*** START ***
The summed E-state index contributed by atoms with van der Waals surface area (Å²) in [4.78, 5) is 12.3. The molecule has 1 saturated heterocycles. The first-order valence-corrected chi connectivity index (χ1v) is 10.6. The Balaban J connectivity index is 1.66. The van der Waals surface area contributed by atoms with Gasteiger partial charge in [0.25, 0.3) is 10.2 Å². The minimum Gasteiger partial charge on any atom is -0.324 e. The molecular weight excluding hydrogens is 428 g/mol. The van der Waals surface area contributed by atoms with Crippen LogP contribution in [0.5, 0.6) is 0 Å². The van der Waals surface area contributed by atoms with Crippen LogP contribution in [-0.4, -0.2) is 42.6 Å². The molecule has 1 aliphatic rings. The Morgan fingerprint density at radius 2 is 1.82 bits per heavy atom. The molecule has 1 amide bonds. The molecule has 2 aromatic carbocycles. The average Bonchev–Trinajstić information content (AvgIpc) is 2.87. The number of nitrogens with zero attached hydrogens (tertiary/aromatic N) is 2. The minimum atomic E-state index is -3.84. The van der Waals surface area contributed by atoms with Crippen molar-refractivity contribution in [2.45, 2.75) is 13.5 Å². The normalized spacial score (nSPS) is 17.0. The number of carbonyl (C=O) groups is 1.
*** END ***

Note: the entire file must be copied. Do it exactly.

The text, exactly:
The summed E-state index contributed by atoms with van der Waals surface area (Å²) in [4.78, 5) is 12.3. The molecule has 1 saturated heterocycles. The first-order valence-corrected chi connectivity index (χ1v) is 10.6. The Balaban J connectivity index is 1.66. The van der Waals surface area contributed by atoms with Gasteiger partial charge in [0.25, 0.3) is 10.2 Å². The minimum Gasteiger partial charge on any atom is -0.324 e. The molecular weight excluding hydrogens is 428 g/mol. The van der Waals surface area contributed by atoms with Crippen LogP contribution in [0.5, 0.6) is 0 Å². The van der Waals surface area contributed by atoms with Crippen LogP contribution in [-0.4, -0.2) is 42.6 Å². The molecule has 1 aliphatic rings. The Morgan fingerprint density at radius 2 is 1.82 bits per heavy atom. The molecule has 1 amide bonds. The molecule has 2 aromatic carbocycles. The average Bonchev–Trinajstić information content (AvgIpc) is 2.87. The number of nitrogens with zero attached hydrogens (tertiary/aromatic N) is 2. The minimum atomic E-state index is -3.84. The van der Waals surface area contributed by atoms with Crippen molar-refractivity contribution in [2.45, 2.75) is 13.5 Å². The normalized spacial score (nSPS) is 17.0. The number of carbonyl (C=O) groups is 1.